Bring on the feather fascinators, the fur collars and the sparkly shoes. The holidays are the stuff of fashion fantasy, the one time of year when, no matter your age, you can get away with dressing like a disco ball. Whether you take your cues from Hollywood or the pages of fashion magazines, almost everyone wants to add a little tinsel to their everyday lives.
This season, designers have all the trimmings: smoldering ruby-red sequins from Marc Jacobs; tulle tiers from Christian Dior; bijoux printed silks from Oscar de la Renta, and exploding ruffles from Lanvin. Just try to take your eyes off of Jason Wu's jeweled satin box clutch or Miu Miu's pink suede platform pumps with glitter on the soles.
Beyond clothes, there are seasonal decorations and home accessories to inspire, such as Rodarte's cosmic Christmas ball ornaments for the Target + Neiman Marcus Holiday Collection, Kelly Wearstler's bejeweled brass bottle openers and the extraordinary vintage jewelry tabletop Christmas trees by Margaret Larkin that I spotted at Bergdorf Goodman in New York City but am determined to try to re-create at home.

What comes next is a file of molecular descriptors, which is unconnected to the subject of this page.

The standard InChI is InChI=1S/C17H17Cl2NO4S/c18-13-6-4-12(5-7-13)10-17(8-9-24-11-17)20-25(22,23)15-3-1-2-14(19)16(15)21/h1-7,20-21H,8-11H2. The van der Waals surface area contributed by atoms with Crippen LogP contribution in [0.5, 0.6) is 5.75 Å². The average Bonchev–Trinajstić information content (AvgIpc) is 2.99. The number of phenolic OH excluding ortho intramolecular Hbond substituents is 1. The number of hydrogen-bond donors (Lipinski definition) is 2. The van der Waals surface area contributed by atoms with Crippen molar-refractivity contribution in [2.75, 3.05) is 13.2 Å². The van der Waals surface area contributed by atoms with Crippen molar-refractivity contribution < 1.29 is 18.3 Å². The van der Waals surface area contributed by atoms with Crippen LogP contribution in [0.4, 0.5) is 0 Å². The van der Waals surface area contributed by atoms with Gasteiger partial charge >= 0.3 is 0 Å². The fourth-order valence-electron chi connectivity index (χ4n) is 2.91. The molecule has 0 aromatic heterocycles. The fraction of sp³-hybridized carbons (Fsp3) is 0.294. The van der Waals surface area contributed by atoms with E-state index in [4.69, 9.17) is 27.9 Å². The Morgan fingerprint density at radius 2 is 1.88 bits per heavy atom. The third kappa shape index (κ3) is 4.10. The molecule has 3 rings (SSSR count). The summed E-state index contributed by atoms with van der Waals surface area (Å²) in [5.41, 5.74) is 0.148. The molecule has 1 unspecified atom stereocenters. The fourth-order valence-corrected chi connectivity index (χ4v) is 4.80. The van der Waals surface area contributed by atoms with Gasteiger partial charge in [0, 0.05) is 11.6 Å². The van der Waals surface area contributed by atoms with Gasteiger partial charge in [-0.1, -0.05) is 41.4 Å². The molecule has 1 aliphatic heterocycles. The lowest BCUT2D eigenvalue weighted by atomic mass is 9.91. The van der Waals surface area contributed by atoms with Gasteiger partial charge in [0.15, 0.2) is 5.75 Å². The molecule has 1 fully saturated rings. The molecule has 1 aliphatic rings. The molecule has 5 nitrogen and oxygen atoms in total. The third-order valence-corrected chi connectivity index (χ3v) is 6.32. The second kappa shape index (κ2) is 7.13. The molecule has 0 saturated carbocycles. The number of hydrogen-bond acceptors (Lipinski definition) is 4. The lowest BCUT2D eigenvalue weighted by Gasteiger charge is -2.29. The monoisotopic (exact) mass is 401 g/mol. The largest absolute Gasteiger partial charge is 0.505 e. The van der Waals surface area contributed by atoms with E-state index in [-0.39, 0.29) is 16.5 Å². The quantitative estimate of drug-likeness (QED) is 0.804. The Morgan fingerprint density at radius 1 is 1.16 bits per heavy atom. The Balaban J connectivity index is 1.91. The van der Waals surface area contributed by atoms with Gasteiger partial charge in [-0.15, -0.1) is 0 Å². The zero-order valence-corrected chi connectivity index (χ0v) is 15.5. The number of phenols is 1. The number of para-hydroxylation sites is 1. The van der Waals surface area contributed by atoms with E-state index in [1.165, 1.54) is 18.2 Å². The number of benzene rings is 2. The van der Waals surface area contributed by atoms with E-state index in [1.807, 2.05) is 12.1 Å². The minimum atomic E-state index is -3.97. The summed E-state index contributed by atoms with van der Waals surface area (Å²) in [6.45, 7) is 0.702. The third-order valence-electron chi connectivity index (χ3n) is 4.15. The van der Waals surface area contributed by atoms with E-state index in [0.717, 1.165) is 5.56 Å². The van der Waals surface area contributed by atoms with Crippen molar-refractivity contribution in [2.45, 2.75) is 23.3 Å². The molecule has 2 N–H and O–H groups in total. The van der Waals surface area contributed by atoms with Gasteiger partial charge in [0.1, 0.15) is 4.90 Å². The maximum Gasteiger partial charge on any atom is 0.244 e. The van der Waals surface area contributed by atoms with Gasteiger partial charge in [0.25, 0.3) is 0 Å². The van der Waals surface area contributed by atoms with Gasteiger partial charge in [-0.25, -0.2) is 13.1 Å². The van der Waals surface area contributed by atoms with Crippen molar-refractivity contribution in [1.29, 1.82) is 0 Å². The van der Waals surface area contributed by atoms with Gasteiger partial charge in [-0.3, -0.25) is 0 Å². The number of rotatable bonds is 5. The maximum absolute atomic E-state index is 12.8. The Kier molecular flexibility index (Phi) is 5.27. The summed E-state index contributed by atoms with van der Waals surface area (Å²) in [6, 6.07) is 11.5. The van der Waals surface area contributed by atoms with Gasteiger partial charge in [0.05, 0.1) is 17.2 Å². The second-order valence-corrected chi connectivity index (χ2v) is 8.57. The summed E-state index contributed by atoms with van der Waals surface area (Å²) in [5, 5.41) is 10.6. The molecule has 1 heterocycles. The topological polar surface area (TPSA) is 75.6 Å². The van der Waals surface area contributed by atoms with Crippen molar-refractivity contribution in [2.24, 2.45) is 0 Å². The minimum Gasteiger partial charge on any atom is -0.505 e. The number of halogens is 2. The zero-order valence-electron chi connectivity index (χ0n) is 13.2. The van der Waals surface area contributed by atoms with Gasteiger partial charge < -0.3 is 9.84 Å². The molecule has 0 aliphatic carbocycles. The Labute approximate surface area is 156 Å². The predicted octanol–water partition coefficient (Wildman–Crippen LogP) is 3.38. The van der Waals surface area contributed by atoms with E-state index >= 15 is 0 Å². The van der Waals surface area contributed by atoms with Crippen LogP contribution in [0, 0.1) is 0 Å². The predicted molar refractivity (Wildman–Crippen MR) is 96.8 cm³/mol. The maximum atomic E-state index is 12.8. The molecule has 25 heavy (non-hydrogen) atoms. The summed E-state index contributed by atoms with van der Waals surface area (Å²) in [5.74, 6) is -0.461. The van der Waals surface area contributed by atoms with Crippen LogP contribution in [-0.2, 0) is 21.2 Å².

We've dedicated this issue to holiday dressing and gift giving. Whether you are looking to buy for a traditionalist, a modernist, a romantic or a locavore, we've got ideas.
One such bestowal could be the new book "Hollywood Unseen: Photographs From the John Kobal Foundation," a tribute to the stars who embodied the fantasy of Hollywood during its golden age. Nearly all of the photos were staged by studio publicity departments. Some are hilariously strange (Laurel and Hardy posing with a kitten on a movie camera), while others are captivatingly glamorous (Gary Cooper in a perfect houndstooth three-piece suit, boarding a train at Waterloo Station).
But the image that really charms is the 1940 photo of Betty Grable climbing out of a convertible with holiday presents spilling about. Taken by Frank Powolny, the picture is perfectly art directed. That legendary leg, the strappy red suede shoe, downy fur coat and bordeaux lip — it's no wonder Grable would go on to become the girl World War II GIs wanted to come home to, immortalized in an iconic 1943 bathing suit shot, also taken by Powolny.
Never mind that the holiday photo was probably taken on a studio lot during one of L.A.'s balmy 75 degree days. It's all about getting into the spirit, right? Studio portraits like this one kept the Hollywood factory humming and the world dreaming, even in tough times. In the book's foreword, Joan Collins, who was under contract with various studios for two decades, writes that the images brought back memories of endless hours spent posing "in a variety of 'turn 'em on' outfits!"